Sony is giving away freebies to woo buyers to the new PlayStation 3 video game machine whose hefty price appears to be scaring away shoppers.
The latest giveaway from the Japanese electronics and entertainment company is being promised for the Australia launch for the PlayStation 3 set for March 23 — a Blu-ray Disc version of the Sony Pictures James Bond movie "Casino Royale," for the first 20,000 Australian PS3 buyers.
The PlayStation 3 costs a hefty $790 (999.95 Australian dollars), for the 60 gigabyte hard drive version.
The console, the successor to industry leader PlayStation 2 that went on sale in November last year in the U.S. and Japan, costs $600 in the U.S.
Tokyo-based Sony Corp. has long had a proprietary reputation, and the flurry of free entertainment content doled out with the PlayStation 3 seems a bit out of character, perhaps designed to counter the perception of an overpriced product.
"They have to sweeten the deal a little bit," said Hiroshi Kamide, director of research and game expert at KBC Securities Japan in Tokyo. "The problem with the product so far is that no one has fully understood why it's so expensive."
Nintendo Co.'s surprise hit Wii is being snatched up and has been out of stock at some stores, and at $250 is widely welcomed by families as a bargain.
Free downloads of the "GranTurismo" PlayStation 3 software game — out since December for American and Japanese PS3 owners — will be available for the Australia launch, Sony said this week.
The U.S. launch also came with a free Sony movie. The first half million PS3 shipments in the U.S. included "Talladega Nights: The Ballad of Ricky Bobby" in Blu-ray Disc format.
On Friday, Sony Computer Entertainment said shorter free trial downloads of a golfing game for the Japanese market will also be available next month.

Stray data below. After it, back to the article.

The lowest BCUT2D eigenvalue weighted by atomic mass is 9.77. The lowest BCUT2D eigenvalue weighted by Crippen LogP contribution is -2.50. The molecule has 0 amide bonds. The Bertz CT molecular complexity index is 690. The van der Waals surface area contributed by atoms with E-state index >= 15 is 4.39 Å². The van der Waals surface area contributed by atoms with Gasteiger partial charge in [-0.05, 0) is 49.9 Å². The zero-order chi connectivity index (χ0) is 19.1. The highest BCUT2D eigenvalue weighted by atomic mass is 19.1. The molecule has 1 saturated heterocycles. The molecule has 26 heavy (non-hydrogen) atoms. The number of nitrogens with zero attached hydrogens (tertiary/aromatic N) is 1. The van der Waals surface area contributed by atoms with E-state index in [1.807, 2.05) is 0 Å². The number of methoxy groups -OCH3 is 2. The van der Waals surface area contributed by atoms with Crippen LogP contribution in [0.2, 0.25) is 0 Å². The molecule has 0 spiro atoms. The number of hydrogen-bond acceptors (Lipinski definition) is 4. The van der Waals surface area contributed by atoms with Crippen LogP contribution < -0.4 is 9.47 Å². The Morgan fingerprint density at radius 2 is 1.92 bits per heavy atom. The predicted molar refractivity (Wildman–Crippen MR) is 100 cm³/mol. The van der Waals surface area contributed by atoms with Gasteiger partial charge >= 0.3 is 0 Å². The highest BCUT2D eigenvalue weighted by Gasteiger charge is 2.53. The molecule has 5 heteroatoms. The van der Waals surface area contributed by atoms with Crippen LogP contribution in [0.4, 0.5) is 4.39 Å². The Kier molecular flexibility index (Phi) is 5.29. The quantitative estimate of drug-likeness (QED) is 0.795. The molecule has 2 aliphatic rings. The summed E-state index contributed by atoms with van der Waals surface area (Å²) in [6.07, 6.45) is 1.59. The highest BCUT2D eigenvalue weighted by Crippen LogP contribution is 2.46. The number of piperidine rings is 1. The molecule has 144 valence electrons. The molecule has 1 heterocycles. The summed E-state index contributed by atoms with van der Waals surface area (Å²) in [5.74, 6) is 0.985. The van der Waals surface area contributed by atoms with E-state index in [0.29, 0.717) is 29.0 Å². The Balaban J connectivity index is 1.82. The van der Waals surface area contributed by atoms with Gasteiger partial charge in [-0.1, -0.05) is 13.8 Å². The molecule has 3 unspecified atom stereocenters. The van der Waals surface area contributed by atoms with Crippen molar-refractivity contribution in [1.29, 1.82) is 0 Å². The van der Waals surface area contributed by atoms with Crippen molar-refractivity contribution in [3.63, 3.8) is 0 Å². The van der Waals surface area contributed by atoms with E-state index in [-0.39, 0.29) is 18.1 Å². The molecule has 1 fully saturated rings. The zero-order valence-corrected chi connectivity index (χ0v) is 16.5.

Such free playable demos, intended as previews, are also available in the U.S.
In the latest Japan demo, players can try three holes of a golf game, worth about 10 minutes of playing, said company spokesman Norio Chiba.
Although Sony officials say PlayStation 3 sales are going on schedule, the machine is still a money-loser.
Sony blamed the losses in its video game operations for its faltering profits in the October-December quarter, when Sony profits slipped 5 percent to $1.3 billion (160 billion yen), largely because of PS3 startup costs.
Sony said it shipped 1.84 million PS3 machines worldwide through Dec. 31, and is sticking to its earlier target of shipping 6 million PS3 consoles by March 31. It shipped 2 million PS3 machines worldwide by mid-January, falling about two weeks behind its initial shipment targets in Japan.
Nintendo sold 3.19 million Wii machines worldwide by the end of the year, 1.25 million in the Americas, and 1.14 million in Japan.
The Kyoto-based maker of "Super Mario" and "Pokemon" games said earlier this year that it's well on its way to reaching its target of global shipment of 6 million Wii machines by March 31, the end of the current fiscal year.
Kamide, the gaming industry expert, said the PS3 needs a fuller lineup of new, attractive games to make the purchase seem worth the price.
"It's the least they can do," he said of the freebies. "If you're paying a head above everybody else for a similar product, a game machine, you want to be able to categorically say the reason why it's so expensive."